However, the Clean Water Act (CWA) no longer regulates these ephemeral streams. Last summer, in the case of “Sackett v.The Supreme Court, in a majority decision, limited protected waters under the Clean Water Act (CWA) to those that are relatively permanent, such as streams, oceans, rivers, and lakes. These water bodies must be either standing or continuously flowing, and form recognizable geographical features.

Implications for Water Pollution

“The Clean Water Act regulates where and how much we can dump into water bodies—water bodies being rivers, lakes, wetlands, reservoirs, etc.,” says Brinkerhoff. And the implications of this new research for water pollution are clear.

“[Ephemeral streams are] not flowing most of the time, but then you get a big enough rainstorm, and all of a sudden you’re pushing the stuff that’s been accumulating in those rivers downstream. In theory, pollution in those ephemeral streams will ultimately influence water many kilometers away that is, at least nominally, still regulated by the Clean Water Act,” he says.

Clean Water Act Legal and Regulatory Challenges

Doug Kysar, Joseph M. Field Professor of Law at Yale Law School, and one of the study’s authors, says that this work helps provide a constitutional basis to include ephemeral streams in the CWA.

“Water pollution can cross state lines, affecting trade between states. This allows Congress to regulate even small streams that don’t always flow.”

However, he also says that it’s more likely that this responsibility will fall to state and local governments.

The federal Clean Water Act was adopted because state and local governments did not adequately protect the nation’s waterways, according to him.

Our research reveals the far-reaching consequences of pollution in ephemeral waterways. It demonstrates how impacts can be felt far downstream, even beyond state borders. This explains why states might be hesitant to adopt expensive water protections when the benefits accrue to ecosystems outside their jurisdiction.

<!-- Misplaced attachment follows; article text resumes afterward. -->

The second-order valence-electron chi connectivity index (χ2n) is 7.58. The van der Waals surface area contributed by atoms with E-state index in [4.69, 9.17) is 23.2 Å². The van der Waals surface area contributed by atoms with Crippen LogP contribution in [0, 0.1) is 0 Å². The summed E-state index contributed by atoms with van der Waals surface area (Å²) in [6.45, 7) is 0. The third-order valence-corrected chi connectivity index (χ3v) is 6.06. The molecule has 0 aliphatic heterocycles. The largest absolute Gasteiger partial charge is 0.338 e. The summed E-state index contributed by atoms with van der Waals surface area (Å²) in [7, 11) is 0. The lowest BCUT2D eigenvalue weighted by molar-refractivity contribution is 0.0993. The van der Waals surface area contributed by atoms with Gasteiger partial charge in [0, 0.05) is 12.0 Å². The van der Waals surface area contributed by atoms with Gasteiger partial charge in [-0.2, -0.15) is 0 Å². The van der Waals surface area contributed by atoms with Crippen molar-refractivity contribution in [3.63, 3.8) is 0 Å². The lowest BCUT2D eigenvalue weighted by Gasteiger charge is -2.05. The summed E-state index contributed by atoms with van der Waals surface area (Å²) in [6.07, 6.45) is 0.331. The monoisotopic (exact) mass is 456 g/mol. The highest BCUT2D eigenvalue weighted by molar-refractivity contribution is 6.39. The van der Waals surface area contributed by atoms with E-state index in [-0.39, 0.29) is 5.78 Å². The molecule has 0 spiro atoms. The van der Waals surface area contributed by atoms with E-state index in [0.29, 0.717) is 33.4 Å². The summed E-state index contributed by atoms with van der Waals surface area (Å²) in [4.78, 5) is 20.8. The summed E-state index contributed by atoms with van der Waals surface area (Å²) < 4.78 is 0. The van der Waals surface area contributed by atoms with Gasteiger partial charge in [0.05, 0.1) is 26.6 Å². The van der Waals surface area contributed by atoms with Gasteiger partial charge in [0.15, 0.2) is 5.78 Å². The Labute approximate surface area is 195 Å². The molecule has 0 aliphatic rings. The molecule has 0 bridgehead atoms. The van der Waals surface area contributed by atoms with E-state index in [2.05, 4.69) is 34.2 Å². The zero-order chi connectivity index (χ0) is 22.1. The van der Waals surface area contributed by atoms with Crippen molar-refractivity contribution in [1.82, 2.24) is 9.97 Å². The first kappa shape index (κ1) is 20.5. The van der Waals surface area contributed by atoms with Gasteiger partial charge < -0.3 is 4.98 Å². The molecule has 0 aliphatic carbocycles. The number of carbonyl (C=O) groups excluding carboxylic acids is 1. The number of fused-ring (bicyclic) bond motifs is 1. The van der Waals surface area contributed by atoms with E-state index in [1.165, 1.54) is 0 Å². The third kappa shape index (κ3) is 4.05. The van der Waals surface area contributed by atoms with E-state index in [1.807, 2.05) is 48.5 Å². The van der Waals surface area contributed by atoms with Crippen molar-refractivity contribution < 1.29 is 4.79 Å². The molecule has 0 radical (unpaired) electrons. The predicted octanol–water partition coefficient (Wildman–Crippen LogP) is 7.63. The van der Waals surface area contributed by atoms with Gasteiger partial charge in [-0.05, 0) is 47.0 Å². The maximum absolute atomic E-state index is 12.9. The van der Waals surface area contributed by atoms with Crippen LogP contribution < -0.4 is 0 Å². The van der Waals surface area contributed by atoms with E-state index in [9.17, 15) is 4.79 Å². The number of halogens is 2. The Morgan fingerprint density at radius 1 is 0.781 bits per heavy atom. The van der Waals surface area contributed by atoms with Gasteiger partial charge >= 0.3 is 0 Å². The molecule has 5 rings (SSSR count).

Research Methodology

Hydrologists modeled ephemeral streams across the US, estimating their contribution to annual river flow.

One thing the researchers emphasize is that the size of the river basin used for their modeling does influence the results. The 55% figure is only true when you divide river basins into a certain size—if they had used smaller basins, the ephemeral influence would be larger, and if they used bigger basins, the influence would be less.

Clean Water Act Findings and Significance

But even using the scale they did—which is the second-largest river basin scale defined by the U.S. Geological Survey—ephemeral streams still influenced more than half of rivers’ total water output. In other words, 55% is a quite surprising finding for rivers so large, the researchers say. Previous thinking was that ephemeral streams only influence their immediate areas.

“Our study provides more concrete evidence that all of these things are connected,” says Brinkerhoff. “We can’t regulate water bodies ad hoc.”

More information:
Craig B. Brinkerhoff, Ephemeral stream water contributions to United States drainage networks, Science (2024). DOI: 10.1126/science.adg9430. www.science.org/doi/10.1126/science.adg9430

Provided by
University of Massachusetts Amherst

Clean Water Act leaves about 55% of water flowing out of rivers vulnerable to pollution, study suggests (2024, June 27)
retrieved 28 June 2024